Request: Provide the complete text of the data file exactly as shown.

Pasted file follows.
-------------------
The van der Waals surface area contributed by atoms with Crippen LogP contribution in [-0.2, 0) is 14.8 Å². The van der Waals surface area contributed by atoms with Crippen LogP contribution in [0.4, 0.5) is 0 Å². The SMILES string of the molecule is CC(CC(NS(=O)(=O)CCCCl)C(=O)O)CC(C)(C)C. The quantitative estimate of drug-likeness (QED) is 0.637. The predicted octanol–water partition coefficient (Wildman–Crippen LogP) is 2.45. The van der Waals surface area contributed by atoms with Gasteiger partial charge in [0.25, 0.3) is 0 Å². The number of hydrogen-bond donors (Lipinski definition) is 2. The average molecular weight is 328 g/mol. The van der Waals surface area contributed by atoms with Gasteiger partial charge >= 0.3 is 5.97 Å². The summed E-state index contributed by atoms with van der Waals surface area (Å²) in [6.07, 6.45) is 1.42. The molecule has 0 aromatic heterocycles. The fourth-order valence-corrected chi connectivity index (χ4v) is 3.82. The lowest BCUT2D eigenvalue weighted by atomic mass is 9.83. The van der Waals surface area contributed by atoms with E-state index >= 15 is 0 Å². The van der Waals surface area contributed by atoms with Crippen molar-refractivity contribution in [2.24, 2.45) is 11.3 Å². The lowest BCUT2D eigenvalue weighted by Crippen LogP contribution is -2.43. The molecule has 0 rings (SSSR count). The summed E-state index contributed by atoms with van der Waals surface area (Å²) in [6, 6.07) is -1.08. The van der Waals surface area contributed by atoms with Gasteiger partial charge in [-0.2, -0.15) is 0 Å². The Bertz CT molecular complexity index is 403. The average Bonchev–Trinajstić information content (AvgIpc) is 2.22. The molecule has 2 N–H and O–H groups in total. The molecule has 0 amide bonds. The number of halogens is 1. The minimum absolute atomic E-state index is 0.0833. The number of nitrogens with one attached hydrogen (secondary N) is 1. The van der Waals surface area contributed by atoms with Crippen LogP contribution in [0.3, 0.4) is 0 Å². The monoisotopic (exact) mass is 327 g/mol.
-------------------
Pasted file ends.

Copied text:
The van der Waals surface area contributed by atoms with Crippen LogP contribution in [-0.2, 0) is 14.8 Å². The van der Waals surface area contributed by atoms with Crippen LogP contribution in [0.4, 0.5) is 0 Å². The SMILES string of the molecule is CC(CC(NS(=O)(=O)CCCCl)C(=O)O)CC(C)(C)C. The quantitative estimate of drug-likeness (QED) is 0.637. The predicted octanol–water partition coefficient (Wildman–Crippen LogP) is 2.45. The van der Waals surface area contributed by atoms with Gasteiger partial charge in [0.25, 0.3) is 0 Å². The number of hydrogen-bond donors (Lipinski definition) is 2. The average molecular weight is 328 g/mol. The van der Waals surface area contributed by atoms with Gasteiger partial charge >= 0.3 is 5.97 Å². The summed E-state index contributed by atoms with van der Waals surface area (Å²) in [6.07, 6.45) is 1.42. The molecule has 0 aromatic heterocycles. The fourth-order valence-corrected chi connectivity index (χ4v) is 3.82. The lowest BCUT2D eigenvalue weighted by atomic mass is 9.83. The van der Waals surface area contributed by atoms with E-state index >= 15 is 0 Å². The van der Waals surface area contributed by atoms with Crippen molar-refractivity contribution in [2.24, 2.45) is 11.3 Å². The lowest BCUT2D eigenvalue weighted by Crippen LogP contribution is -2.43. The molecule has 0 rings (SSSR count). The summed E-state index contributed by atoms with van der Waals surface area (Å²) in [6, 6.07) is -1.08. The van der Waals surface area contributed by atoms with Gasteiger partial charge in [-0.2, -0.15) is 0 Å². The Bertz CT molecular complexity index is 403. The average Bonchev–Trinajstić information content (AvgIpc) is 2.22. The molecule has 2 N–H and O–H groups in total. The molecule has 0 amide bonds. The number of halogens is 1. The minimum absolute atomic E-state index is 0.0833. The number of nitrogens with one attached hydrogen (secondary N) is 1. The van der Waals surface area contributed by atoms with Crippen LogP contribution in [0.3, 0.4) is 0 Å². The monoisotopic (exact) mass is 327 g/mol.